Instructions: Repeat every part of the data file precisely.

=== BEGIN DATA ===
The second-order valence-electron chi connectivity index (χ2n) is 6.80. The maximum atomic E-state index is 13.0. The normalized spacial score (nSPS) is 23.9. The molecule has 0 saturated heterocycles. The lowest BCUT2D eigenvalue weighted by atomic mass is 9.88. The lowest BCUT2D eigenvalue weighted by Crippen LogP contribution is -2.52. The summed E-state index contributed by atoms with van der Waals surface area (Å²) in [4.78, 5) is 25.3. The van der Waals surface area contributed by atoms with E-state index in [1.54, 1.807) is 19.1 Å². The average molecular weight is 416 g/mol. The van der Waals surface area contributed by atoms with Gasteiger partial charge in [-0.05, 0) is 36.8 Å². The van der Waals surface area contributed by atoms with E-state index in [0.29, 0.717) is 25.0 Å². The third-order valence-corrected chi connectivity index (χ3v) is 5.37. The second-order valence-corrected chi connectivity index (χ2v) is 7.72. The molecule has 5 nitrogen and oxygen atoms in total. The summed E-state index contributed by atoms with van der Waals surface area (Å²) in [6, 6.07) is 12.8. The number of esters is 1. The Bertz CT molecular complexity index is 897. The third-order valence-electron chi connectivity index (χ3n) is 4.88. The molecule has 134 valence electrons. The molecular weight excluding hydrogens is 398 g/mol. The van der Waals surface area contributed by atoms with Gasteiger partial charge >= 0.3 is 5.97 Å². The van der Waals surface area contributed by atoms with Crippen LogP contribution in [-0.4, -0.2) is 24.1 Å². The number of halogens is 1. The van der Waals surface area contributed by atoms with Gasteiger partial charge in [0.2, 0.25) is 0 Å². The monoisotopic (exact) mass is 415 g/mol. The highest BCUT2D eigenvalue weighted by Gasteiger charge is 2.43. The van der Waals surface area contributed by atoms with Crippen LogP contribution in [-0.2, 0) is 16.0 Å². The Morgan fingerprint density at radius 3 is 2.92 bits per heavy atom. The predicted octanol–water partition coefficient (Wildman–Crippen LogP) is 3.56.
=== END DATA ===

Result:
The second-order valence-electron chi connectivity index (χ2n) is 6.80. The maximum atomic E-state index is 13.0. The normalized spacial score (nSPS) is 23.9. The molecule has 0 saturated heterocycles. The lowest BCUT2D eigenvalue weighted by atomic mass is 9.88. The lowest BCUT2D eigenvalue weighted by Crippen LogP contribution is -2.52. The summed E-state index contributed by atoms with van der Waals surface area (Å²) in [4.78, 5) is 25.3. The van der Waals surface area contributed by atoms with E-state index in [1.54, 1.807) is 19.1 Å². The average molecular weight is 416 g/mol. The van der Waals surface area contributed by atoms with Gasteiger partial charge in [-0.05, 0) is 36.8 Å². The van der Waals surface area contributed by atoms with E-state index in [0.29, 0.717) is 25.0 Å². The third-order valence-corrected chi connectivity index (χ3v) is 5.37. The second-order valence-corrected chi connectivity index (χ2v) is 7.72. The molecule has 5 nitrogen and oxygen atoms in total. The summed E-state index contributed by atoms with van der Waals surface area (Å²) in [6, 6.07) is 12.8. The number of esters is 1. The Bertz CT molecular complexity index is 897. The third-order valence-electron chi connectivity index (χ3n) is 4.88. The molecule has 134 valence electrons. The molecular weight excluding hydrogens is 398 g/mol. The van der Waals surface area contributed by atoms with Gasteiger partial charge >= 0.3 is 5.97 Å². The van der Waals surface area contributed by atoms with Crippen LogP contribution in [-0.4, -0.2) is 24.1 Å². The number of halogens is 1. The van der Waals surface area contributed by atoms with Gasteiger partial charge in [0.2, 0.25) is 0 Å². The monoisotopic (exact) mass is 415 g/mol. The highest BCUT2D eigenvalue weighted by Gasteiger charge is 2.43. The van der Waals surface area contributed by atoms with Crippen LogP contribution in [-0.2, 0) is 16.0 Å². The Morgan fingerprint density at radius 3 is 2.92 bits per heavy atom. The predicted octanol–water partition coefficient (Wildman–Crippen LogP) is 3.56.